The innovative video game controllers are designed for people with a range of disabilities.
Innovative video game controllers designed for people with a range of disabilities by Coventry student engineers were showcased at a special event on campus this week.
Third-year students at CU Coventry – part of the Coventry University group – taking Electro-Mechanical Engineering courses showed off their inventive controllers on the new campus at Mile Lane, and passers-by were encouraged to try them out.
Several different designs of controllers were used at the event to play several retro games including versions of Pacman, Pong and Snake.
As part of a third-year project, students were tasked to design a controller to help users with a specific disability such as an amputee or someone with motor neurone disease.
One pair of students, Dan Castle and Edi Gutmanis, designed a ‘glove’ controller aimed at people undergoing rehabilitation after having a prosthetic hand fitted.
They showed what their glove – which senses movement and acceleration – was capable of by using it to control the avatar in Pacman.
Dan said: “The glove is designed to help people with a newly-attached prosthetic hand get used to its movement.
“Through playing video games and getting better and better scores, users will be able to objectively see how much better they are at using their new hand.
“Playing video games also helps patients’ mental health in the short and long-term – someone who may have lost a hand or arm in an accident may have suffered severe psychological trauma.
“Enabling these patients to enjoy video gaming through having a specialised controller has multiple benefits.”
A trio of students, Lucimara Manuel, Belgique Mendy and Khadijah Nasser, invented a controller which can sense tilting movements designed for people who have lost movement in their legs or lower body.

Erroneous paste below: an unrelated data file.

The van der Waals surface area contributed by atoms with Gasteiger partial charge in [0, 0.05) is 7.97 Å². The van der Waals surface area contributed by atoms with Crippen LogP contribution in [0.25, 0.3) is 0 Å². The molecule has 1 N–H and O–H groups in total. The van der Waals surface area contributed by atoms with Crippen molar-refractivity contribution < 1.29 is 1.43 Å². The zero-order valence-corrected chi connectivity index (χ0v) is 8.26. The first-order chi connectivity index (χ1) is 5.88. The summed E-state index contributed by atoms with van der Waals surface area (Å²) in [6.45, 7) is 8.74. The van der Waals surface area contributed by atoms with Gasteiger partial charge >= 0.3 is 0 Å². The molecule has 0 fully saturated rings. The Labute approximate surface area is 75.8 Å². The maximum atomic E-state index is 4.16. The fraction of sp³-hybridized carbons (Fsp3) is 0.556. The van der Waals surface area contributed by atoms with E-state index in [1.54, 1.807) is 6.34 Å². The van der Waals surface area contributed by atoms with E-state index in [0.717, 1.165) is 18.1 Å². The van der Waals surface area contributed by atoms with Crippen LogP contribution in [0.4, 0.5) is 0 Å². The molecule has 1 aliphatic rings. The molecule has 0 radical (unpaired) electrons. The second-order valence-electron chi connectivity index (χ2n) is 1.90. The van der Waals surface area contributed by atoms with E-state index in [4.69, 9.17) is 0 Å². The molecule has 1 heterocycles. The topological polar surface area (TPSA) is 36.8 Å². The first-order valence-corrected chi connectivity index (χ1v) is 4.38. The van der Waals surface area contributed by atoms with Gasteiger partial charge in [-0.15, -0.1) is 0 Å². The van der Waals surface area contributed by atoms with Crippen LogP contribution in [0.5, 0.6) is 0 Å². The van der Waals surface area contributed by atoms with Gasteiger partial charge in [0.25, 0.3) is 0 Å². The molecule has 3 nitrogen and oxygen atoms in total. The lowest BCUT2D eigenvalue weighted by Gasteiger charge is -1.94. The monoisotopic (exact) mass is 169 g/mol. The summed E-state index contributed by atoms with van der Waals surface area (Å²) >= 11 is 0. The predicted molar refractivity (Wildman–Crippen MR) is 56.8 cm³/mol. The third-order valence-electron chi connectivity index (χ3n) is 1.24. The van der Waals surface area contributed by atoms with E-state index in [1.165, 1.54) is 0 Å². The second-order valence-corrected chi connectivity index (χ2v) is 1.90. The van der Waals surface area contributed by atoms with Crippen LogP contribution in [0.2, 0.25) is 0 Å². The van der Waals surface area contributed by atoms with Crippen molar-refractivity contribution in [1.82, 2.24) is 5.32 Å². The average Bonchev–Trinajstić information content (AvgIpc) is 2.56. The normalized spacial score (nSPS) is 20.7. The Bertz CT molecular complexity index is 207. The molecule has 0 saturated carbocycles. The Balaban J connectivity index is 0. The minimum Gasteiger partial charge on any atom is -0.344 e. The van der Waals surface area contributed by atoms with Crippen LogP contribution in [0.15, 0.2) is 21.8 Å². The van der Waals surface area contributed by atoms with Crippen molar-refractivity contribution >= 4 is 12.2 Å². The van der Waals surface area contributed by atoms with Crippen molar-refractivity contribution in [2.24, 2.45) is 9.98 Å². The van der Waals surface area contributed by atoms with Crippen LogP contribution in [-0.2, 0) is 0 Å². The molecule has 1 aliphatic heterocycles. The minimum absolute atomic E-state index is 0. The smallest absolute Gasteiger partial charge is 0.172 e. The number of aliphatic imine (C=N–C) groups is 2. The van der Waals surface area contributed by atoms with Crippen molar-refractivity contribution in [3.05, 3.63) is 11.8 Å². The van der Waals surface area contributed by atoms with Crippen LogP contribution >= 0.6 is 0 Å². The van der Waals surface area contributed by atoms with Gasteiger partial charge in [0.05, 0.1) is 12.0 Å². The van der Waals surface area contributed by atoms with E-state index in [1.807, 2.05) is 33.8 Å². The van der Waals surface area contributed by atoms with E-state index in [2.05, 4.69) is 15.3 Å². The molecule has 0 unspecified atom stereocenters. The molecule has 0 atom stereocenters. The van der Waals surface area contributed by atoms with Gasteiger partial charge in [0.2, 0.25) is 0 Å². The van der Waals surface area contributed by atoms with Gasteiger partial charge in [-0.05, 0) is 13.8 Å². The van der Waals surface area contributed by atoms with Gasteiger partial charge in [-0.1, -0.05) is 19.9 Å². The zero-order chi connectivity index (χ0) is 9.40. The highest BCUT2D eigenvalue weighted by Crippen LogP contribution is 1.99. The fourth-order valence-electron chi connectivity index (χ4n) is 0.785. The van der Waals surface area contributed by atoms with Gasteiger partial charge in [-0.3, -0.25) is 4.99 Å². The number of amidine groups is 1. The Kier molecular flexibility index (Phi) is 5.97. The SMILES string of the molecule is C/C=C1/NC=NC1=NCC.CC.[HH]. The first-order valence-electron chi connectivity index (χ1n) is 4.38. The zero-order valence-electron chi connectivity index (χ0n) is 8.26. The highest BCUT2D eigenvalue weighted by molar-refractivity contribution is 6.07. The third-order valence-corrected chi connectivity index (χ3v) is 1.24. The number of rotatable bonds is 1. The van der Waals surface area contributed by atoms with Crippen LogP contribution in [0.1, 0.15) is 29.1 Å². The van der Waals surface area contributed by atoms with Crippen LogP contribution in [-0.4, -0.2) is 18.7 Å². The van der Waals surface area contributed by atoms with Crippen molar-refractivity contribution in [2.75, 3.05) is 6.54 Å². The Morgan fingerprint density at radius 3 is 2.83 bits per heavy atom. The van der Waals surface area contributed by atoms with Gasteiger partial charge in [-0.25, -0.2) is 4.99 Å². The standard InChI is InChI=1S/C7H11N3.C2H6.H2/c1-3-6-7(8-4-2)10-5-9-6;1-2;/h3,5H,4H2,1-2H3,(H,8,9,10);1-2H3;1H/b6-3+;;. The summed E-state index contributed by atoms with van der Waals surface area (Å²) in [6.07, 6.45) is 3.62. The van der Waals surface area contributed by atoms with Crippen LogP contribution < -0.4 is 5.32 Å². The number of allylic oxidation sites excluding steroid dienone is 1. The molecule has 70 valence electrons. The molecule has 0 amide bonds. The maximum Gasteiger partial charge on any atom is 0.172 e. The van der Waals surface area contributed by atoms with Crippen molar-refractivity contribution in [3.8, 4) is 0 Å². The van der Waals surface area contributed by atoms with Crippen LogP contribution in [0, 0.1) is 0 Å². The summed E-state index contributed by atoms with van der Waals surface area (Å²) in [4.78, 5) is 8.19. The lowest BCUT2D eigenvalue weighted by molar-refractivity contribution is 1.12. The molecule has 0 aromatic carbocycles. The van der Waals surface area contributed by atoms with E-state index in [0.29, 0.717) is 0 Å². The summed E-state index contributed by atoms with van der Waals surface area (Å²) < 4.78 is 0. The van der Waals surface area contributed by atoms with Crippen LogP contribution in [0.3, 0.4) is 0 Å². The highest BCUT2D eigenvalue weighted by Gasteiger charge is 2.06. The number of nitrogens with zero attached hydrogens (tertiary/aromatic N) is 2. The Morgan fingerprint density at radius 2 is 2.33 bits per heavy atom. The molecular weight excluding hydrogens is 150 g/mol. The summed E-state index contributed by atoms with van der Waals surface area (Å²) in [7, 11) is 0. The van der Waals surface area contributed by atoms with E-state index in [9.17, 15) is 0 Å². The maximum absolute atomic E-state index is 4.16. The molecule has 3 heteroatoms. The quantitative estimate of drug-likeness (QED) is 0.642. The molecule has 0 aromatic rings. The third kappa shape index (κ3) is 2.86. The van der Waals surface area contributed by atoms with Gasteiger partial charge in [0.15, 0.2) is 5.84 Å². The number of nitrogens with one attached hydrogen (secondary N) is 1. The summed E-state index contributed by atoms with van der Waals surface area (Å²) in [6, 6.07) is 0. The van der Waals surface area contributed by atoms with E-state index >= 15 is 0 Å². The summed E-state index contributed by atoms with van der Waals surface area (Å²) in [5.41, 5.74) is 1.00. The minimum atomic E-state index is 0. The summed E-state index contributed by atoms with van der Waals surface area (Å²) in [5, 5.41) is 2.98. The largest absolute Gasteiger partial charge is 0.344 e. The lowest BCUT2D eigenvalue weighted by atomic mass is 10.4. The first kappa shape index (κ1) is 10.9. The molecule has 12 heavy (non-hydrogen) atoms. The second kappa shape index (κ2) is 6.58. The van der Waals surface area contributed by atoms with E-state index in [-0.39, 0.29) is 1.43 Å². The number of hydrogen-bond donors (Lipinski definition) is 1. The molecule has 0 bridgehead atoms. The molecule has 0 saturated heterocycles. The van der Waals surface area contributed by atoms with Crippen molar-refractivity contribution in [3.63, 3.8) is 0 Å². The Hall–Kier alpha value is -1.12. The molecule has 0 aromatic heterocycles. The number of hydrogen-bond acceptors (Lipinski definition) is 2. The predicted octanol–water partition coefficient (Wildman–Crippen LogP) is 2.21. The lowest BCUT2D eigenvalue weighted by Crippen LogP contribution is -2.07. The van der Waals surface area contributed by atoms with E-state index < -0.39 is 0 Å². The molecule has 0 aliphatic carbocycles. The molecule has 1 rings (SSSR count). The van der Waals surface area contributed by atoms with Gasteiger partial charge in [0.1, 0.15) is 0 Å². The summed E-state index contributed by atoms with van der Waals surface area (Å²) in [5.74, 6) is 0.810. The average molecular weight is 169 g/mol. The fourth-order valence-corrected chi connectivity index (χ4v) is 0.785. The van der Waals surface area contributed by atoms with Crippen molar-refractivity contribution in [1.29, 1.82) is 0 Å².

Belgique said: “Our controller can be attached to the hand, torso or even the head so it can be used for people with a range of mobility issues.
“It can sense movement in three dimensions, so it’s fully compatible with a variety of games.
“It was challenging to make, but we’re really pleased with the results. We loved seeing everyone try out our controller and having fun by trying to get a high score.”
Electro-Mechanical Engineering tutor Laurence Wilkins said: “This project was designed to get students thinking creatively about how to solve engineering problems through clever use of coding and hardware manufacturing.
“I was really pleased to see the variety of controllers invented by the students. Every single one was capable of controlling the games effectively and all of them could easily be used by those with disabilities.
“These kinds of skills will enable our students to be indispensable at engineering companies and could even allow them to invent something completely new.
“Employability is at the heart of what we do at CU Coventry so we’re very pleased our course is giving our students the attributes to succeed once they’ve graduated.”